Theme-wise, there were a couple that jumped out of me. The first was the diversity of their speaker line-up, and how many of them came from less affluent communities. There were women from Ghana, Ecuador, Rwanda, Mexico and China, many of whom immigrated to the US and all of whom have overcome discouragement and adversity to push ahead and achieve incredible success. I’m sure I wasn’t the only one in the audience who was then doing a great deal of self-reflection. We struggle with and are exhausted by microaggressions and harassment throughout our career, but these women have had to overcome so much more and still believe that it was worth it. Improvements of the “first world problem” type definitely still need to be made since they do still take away from the time we have to work and succeed, and still cause women to leave in significantly higher rates than men, but perspective I gained from the experiences of these women was important for me. Keep going, it’s worth it to be players in industry that builds our future.

The second theme was one in the direction of Artificial Intelligence (AI) and Machine Learning (ML). Both of these fields are already having an impact on our lives today, and will to a much greater extent in the future. From Dr. Fei-Fei Li we got clear examples of how “machine values are human values” and that even the most well-intentioned developer still has unconscious bias that can lead to problems where they have blind spots due to their background, gender, race and more. The AI and ML fields need diversity of engineers, data sets and people who ask real human problems when crafting technological solutions.

Finally, throughout the keynotes there were projects and initiatives that speakers mentioned, the following are a handful that stood out for me:

You can watch the keynotes from each day by following these links, and details about the speakers can be found here (where I got these links from):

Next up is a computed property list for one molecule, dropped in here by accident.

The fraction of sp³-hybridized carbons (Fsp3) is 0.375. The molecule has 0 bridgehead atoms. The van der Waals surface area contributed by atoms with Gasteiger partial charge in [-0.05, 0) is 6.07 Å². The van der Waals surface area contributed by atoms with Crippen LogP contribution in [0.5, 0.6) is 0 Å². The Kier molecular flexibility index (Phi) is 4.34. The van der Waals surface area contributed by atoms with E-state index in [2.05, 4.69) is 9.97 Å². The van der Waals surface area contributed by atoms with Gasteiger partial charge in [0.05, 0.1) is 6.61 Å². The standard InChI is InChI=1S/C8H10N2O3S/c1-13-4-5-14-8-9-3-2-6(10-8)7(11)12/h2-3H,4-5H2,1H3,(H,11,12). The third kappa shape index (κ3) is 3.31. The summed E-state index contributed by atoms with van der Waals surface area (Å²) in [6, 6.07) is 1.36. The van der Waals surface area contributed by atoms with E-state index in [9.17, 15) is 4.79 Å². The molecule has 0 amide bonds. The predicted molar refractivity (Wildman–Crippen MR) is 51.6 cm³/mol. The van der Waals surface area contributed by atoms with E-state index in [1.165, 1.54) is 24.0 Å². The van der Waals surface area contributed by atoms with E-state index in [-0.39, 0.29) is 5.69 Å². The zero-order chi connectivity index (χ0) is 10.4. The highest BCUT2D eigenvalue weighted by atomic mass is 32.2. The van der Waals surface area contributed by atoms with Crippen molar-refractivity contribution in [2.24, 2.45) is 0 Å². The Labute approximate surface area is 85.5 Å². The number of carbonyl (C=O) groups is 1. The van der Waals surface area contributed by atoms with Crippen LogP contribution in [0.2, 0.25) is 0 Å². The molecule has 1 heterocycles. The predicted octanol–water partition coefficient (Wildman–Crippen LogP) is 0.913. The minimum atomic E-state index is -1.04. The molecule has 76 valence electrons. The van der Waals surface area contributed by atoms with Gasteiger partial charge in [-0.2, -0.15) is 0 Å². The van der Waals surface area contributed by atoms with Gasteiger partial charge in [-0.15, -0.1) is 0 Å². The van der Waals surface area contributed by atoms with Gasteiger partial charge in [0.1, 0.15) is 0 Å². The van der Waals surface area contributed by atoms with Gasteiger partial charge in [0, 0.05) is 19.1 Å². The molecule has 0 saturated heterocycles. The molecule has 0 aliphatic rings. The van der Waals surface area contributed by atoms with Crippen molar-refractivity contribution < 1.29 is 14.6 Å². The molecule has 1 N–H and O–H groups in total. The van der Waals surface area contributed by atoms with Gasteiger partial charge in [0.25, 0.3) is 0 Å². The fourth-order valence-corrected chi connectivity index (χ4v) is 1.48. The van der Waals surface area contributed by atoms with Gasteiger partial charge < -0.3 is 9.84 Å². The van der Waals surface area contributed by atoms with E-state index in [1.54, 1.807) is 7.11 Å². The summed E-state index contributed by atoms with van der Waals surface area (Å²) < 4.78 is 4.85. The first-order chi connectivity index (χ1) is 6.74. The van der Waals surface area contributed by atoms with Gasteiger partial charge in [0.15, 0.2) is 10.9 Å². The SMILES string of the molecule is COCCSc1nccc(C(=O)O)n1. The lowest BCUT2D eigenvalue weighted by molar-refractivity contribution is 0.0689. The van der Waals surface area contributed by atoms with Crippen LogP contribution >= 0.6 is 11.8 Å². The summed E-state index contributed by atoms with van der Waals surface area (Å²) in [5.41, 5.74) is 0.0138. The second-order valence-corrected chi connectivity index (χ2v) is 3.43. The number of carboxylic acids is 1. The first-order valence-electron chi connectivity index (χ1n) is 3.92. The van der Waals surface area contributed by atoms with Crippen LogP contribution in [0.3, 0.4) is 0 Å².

I had several great meals with my colleagues, but no conference would be complete without a party, and Women Techmakers put on a great one over at the Epcot World Showcase. From 7 to 9:30 we enjoyed small plates and drinks, a great pro-women DJ, a bunch of activities brought in by Google, and even a Waymo self-driving car! I got to check out the new Pixel 2 and Pixel 2 XL, which was great since I think the Pixel 2 XL will be my next phone and getting to play with one was really nice. I also stood in line with my colleague Margaret to get “selfie stickers” printed by Google Allo, which took a picture of you and then generated a cartoon image from it (mine are here).

At 9:30 the park closed to the general public and we had 90 minutes to explore it on our own! The countries in the World Showcase were all closed, and no wine and food festival for us, but we did get to go on the iconic Spaceship Earth ride and Soarin’: Around the World before the evening wound down. Unfortunately my sprained ankle wasn’t a huge fan of this late night, but I’m glad I pushed myself a little so I could take advantage of the evening.

The conference concluded on Friday with a couple final shifts at our booth, during which my boss, and company co-founder, Ben Hindman joined us at the conference and the booth for the day to meet with folks who came by. The four of us remaining then took the opportunity to swing by the eBay booth to pose in front of a great quote from Grace Hopper, “The most dangerous phrase in the language is, ‘We’ve always done it this way.'”

Thanks to Shira for sharing this photo (source)

I decided to depart before the afternoon keynotes in order to avoid rush hour traffic and the rush on cars for hire, but I did watch them later. I was really amused by Ayanna Howard’s keynote where she shared that her studies show that people trust robots, even when they’re not working properly, so there needs to be caution and thoughtfulness involved as we program them. I also had a particular fondness for Maureen Fan’s keynote where she talked about her company, Baobab Studios, and her livelong love for animation. I share this love, and for the same reasons of hope, dreams and taking you to faraway and imaginary places.

In all, I enjoyed the conference and all the people I had the opportunity to meet. It’s nice to be reminded now and then that there are a lot of women working in tech, even if the percentages aren’t where we want them to be. We’re here, and we belong.

A few more photos from GHC here: https://www.flickr.com/photos/pleia2/albums/72157686015448772